Changes in the wind for local Relay for Life event

by By Cristin Parker

To help keep participation up and interest strong, organizers are making a few changes to Cherokee County’s 2019 Relay for Life event.

This year the annual cancer fundraising event is being moved to the courthouse square in downtown Rusk and is set for 4-8 p.m., Saturday, May 4.

“We’re extremely grateful to the Jacksonville Middle School for allowing us to use their campus for so many years,” Relay committee member Shelly Lipe said. “In changing the venue this year, we feel like it’ll generate renewed interest and maybe make it more accessible to people who haven’t been involved before.”

Committee member Regina Brown added, “Everything changes and evolves so that’s what we’re trying to do, too, to keep things fresh.”

American Cancer Society Community Development Manager Judy Sheffield said Relay participation has started to decline, both at the local level and across the nation, over the last few years and she and the local committee members wanted to try to keep the Cherokee County event’s momentum going strong.

“We’re definitely encouraging cancer survivors and caregivers to come out and participate in the new location,” Sheffield said. “We always love to see the old friends we’ve made over the years, and we’d like the chance to meet some new friends this year, too.”

The theme for this year’s Relay for Life is Destination: the Cure and teams are urged to utilize a transportation theme in their fundraising events.

To register a Relay team, call Eliana Borja, (903) 617-4636, or visit To sponsor the Cherokee County Relay for Life event, contact Judy Sheffield, or call (936) 634-2940.

“It’s really easy to register a team on our website and our new app,” committee member Kenny Nelson said. “Just go to the website,, plug in your zip code and either register there or download the app to register that way.”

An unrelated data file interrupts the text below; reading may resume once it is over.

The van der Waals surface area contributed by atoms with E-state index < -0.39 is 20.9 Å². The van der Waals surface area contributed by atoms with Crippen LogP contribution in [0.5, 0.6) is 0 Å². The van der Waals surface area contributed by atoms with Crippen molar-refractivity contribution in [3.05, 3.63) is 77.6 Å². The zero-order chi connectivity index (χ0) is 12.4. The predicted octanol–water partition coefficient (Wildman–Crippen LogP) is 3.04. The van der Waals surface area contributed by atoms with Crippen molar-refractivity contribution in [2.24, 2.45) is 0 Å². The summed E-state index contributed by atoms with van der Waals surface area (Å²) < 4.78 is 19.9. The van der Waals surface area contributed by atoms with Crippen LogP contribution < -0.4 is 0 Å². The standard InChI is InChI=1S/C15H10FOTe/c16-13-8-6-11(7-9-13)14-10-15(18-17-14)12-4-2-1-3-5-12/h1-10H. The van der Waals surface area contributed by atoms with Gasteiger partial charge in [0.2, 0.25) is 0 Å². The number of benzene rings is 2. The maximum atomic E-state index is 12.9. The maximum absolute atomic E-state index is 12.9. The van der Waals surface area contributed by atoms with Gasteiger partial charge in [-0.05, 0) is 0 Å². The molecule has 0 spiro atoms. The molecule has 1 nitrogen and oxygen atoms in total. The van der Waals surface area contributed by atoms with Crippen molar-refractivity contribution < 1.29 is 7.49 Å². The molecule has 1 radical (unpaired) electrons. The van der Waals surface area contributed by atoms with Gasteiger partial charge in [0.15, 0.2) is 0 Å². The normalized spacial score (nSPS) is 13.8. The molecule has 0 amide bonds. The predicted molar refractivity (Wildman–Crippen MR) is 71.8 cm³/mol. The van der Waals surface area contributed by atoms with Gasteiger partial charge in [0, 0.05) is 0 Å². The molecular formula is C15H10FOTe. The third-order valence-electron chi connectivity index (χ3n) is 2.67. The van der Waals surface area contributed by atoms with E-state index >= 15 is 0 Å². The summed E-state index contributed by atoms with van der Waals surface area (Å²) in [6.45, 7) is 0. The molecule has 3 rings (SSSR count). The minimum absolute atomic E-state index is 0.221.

A Relay for Life planning meeting will be held at 5:30 p.m., Monday, March 18, N. SH 135, Jacksonville. Call Cindy Kline, (903) 795-3604, or email for directions.

This year’s event marks 21 years Cherokee County residents have relayed. In the more than two decades, the local event has grown to be an award-winner.

In 2008, the county’s event won the ACS’s Excellence in Fundraising award and in 2017 Cherokee County’s Taco Bell team won the Nationwide Teams of Excellence award, which recognizes all Relay teams that raise $50,000 or more.

“In the 20 years we’ve been Relaying, Cherokee County has raised over $3 million to help fight this terrible, terrible disease,” longtime event organizer Cindy Kline said during the 2018 Relay’s opening ceremonies. “There have been several wonderful advancements in diagnosing and treating different forms of cancer, but until we find a cure, there’s still so much more to be done.”

Lake Striker residents Jerry and Elizabeth Halpain had been active Relay participants, but when she was diagnosed with breast cancer, the couple said Relaying became even more important.

“We had volunteered for three years prior to my diagnosis,” survivor Elizabeth Halpain said. “So it means so much to see so many people come out and support Relay and everything it does.”

Jerry Halpain added, “Since my wife was diagnosed, two of our church friends were each also diagnosed, so we’ve been much more active in our Relay.”